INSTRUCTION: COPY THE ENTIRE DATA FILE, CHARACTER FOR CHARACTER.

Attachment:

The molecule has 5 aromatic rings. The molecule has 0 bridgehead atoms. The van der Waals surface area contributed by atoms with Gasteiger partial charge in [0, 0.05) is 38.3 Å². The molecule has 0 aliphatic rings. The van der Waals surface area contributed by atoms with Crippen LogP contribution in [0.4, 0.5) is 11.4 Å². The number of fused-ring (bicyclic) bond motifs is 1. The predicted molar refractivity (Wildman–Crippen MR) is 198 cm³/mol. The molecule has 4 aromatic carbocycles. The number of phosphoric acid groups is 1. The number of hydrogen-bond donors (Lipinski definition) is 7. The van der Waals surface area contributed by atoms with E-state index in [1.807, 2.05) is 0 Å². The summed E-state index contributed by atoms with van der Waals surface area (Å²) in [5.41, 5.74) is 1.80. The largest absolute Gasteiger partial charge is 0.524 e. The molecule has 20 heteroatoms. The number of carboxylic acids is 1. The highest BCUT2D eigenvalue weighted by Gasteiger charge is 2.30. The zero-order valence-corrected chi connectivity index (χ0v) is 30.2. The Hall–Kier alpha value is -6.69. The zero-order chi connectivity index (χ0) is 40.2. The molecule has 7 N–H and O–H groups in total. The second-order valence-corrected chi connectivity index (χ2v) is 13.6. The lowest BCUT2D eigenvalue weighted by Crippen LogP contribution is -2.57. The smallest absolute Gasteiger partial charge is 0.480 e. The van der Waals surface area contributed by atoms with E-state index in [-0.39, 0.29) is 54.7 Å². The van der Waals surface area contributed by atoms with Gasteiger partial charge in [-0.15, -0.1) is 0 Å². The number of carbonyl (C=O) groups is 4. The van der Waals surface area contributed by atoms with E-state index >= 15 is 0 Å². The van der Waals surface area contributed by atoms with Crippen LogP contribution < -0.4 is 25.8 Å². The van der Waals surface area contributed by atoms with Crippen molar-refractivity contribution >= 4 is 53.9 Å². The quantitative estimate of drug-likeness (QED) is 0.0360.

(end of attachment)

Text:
The molecule has 5 aromatic rings. The molecule has 0 bridgehead atoms. The van der Waals surface area contributed by atoms with Gasteiger partial charge in [0, 0.05) is 38.3 Å². The molecule has 0 aliphatic rings. The van der Waals surface area contributed by atoms with Crippen LogP contribution in [0.4, 0.5) is 11.4 Å². The number of fused-ring (bicyclic) bond motifs is 1. The predicted molar refractivity (Wildman–Crippen MR) is 198 cm³/mol. The molecule has 4 aromatic carbocycles. The number of phosphoric acid groups is 1. The number of hydrogen-bond donors (Lipinski definition) is 7. The van der Waals surface area contributed by atoms with E-state index in [1.807, 2.05) is 0 Å². The summed E-state index contributed by atoms with van der Waals surface area (Å²) in [5.41, 5.74) is 1.80. The largest absolute Gasteiger partial charge is 0.524 e. The molecule has 20 heteroatoms. The number of carboxylic acids is 1. The highest BCUT2D eigenvalue weighted by Gasteiger charge is 2.30. The zero-order valence-corrected chi connectivity index (χ0v) is 30.2. The Hall–Kier alpha value is -6.69. The zero-order chi connectivity index (χ0) is 40.2. The molecule has 7 N–H and O–H groups in total. The second-order valence-corrected chi connectivity index (χ2v) is 13.6. The lowest BCUT2D eigenvalue weighted by Crippen LogP contribution is -2.57. The smallest absolute Gasteiger partial charge is 0.480 e. The van der Waals surface area contributed by atoms with E-state index in [-0.39, 0.29) is 54.7 Å². The van der Waals surface area contributed by atoms with Gasteiger partial charge in [-0.15, -0.1) is 0 Å². The number of carbonyl (C=O) groups is 4. The van der Waals surface area contributed by atoms with E-state index >= 15 is 0 Å². The van der Waals surface area contributed by atoms with Crippen LogP contribution < -0.4 is 25.8 Å². The van der Waals surface area contributed by atoms with Crippen molar-refractivity contribution >= 4 is 53.9 Å². The quantitative estimate of drug-likeness (QED) is 0.0360.